6. Jones, Larry E. & Manuelli, Rodolfo E., 2001. "Volatile Policy and Private Information: The Case of Monetary Shocks," Journal of Economic Theory, Elsevier, vol. 99(1-2), pages 265-296, July.
    7. Dominique Pepin, 2004. "The role of the "Maximizing Output Growth Inflation Rate" in monetary policy," Working Papers hal-00965020, HAL.
    8. Andres, Javier & Domenech, Rafael & Molinas, Cesar, 1996. "Macroeconomic performance and convergence in OECD countries," European Economic Review, Elsevier, vol. 40(9), pages 1683-1704, December.
    9. Palle Andersen & David Gruen, 1995. "Macroeconomic Policies and Growth," RBA Annual Conference Volume (Discontinued), in: Palle Andersen & Jacqueline Dwyer & David Gruen (ed.),Productivity and Growth, Reserve Bank of Australia.
    10. Jones, Larry E. & Manuelli, Rodolfo E., 1995. "Growth and the effects of inflation," Journal of Economic Dynamics and Control, Elsevier, vol. 19(8), pages 1405-1428, November.
    11. Gylfason, Thorvaldur, 1998. "Output gains from economic stabilization," Journal of Development Economics, Elsevier, vol. 56(1), pages 81-96, June.
    12. Jeffrey Frankel & Andrew Rose, 2002. "An Estimate of the Effect of Common Currencies on Trade and Income," The Quarterly Journal of Economics, Oxford University Press, vol. 117(2), pages 437-466.
    13. James B. Bullard & John W. Keating, 1994. "Superneutrality in postwar economies," Working Papers 1994-011, Federal Reserve Bank of St. Louis.
    14. Yann Algan & Xavier Ragot, 2010. "Monetary policy with Heterogeneous Agents and Borrowing Constraints," Review of Economic Dynamics, Elsevier for the Society for Economic Dynamics, vol. 13(2), pages 295-316, April.
    15. Helliwell, John F., 1994. "Empirical Linkages Between Democracy and Economic Growth," British Journal of Political Science, Cambridge University Press, vol. 24(2), pages 225-248, April.
    16. Jakob De Haan & Jan Egbert Sturm, 1992. "The Case for Central Bank Independence," BNL Quarterly Review, Banca Nazionale del Lavoro, vol. 45(182), pages 305-327.
    17. Henrekson, Magnus & Torstensson, Johan & Torstensson, Rasha, 1997. "Growth effects of European integration," European Economic Review, Elsevier, vol. 41(8), pages 1537-1557, August.
    18. Roubini, Nouriel & Sala-i-Martin, Xavier, 1992. "Financial repression and economic growth," Journal of Development Economics, Elsevier, vol. 39(1), pages 5-30, July.
    19. Slavtcheva, Dessislava, 2015. "Financial development, exchange rate regimes and productivity growth: Theory and evidence," Journal of Macroeconomics, Elsevier, vol. 44(C), pages 109-123.
    20. Basu, Parantap, 2001. "Reserve Ratio, Seigniorage and Growth," Journal of Macroeconomics, Elsevier, vol. 23(3), pages 397-416, July.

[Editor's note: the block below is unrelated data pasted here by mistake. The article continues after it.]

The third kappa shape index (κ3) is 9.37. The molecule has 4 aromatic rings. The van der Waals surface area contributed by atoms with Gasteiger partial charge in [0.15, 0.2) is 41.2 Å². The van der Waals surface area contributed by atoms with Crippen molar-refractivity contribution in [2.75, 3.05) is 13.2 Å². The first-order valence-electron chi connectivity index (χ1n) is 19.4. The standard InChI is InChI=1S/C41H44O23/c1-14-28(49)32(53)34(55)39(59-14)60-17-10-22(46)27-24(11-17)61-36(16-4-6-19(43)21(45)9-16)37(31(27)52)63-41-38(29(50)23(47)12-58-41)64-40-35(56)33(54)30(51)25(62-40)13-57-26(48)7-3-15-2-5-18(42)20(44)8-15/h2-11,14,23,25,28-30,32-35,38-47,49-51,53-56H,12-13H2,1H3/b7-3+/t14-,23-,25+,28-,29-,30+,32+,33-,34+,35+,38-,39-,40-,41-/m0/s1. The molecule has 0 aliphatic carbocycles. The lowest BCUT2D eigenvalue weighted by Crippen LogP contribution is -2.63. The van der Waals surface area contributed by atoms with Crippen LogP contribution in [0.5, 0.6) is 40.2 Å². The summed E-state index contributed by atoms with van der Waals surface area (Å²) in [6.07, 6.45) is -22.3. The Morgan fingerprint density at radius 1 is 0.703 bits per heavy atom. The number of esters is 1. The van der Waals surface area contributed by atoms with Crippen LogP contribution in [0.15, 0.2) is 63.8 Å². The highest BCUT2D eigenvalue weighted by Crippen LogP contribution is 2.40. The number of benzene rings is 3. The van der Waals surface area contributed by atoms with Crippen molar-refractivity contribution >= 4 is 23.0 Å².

More about this item

    JEL classification:

    • P20 - Economic Systems - - Socialist Systems and Transition Economies - - - General
    • O52 - Economic Development, Innovation, Technological Change, and Growth - - Economywide Country Studies - - - Europe

    Statistics

    Access and download statistics

    Corrections

    All material on this site has been provided by the respective publishers and authors. You can help correct errors and omissions. When requesting a correction, please mention this item's handle: RePEc:cer:papers:wp158. See general information about how to correct material in RePEc.

    For technical questions regarding this item, or to correct its authors, title, abstract, bibliographic or download information, contact: . General contact details of provider: https://edirc.repec.org/data/eiacacz.html .

    If you have authored this item and are not yet registered with RePEc, we encourage you to do it here. This allows to link your profile to this item. It also allows you to accept potential citations to this item that we are uncertain about.

    If CitEc recognized a bibliographic reference but did not link an item in RePEc to it, you can help with this form .

    If you know of missing items citing this one, you can help us creating those links by adding the relevant references in the same way as above, for each refering item. If you are a registered author of this item, you may also want to check the "citations" tab in your RePEc Author Service profile, as there may be some citations waiting for confirmation.

    For technical questions regarding this item, or to correct its authors, title, abstract, bibliographic or download information, contact: Lucie Vasiljevova (email available below). General contact details of provider: https://edirc.repec.org/data/eiacacz.html .

    Please note that corrections may take a couple of weeks to filter through the various RePEc services.

    IDEAS is a RePEc service hosted by the Research Division of the Federal Reserve Bank of St. Louis . RePEc uses bibliographic data supplied by the respective publishers.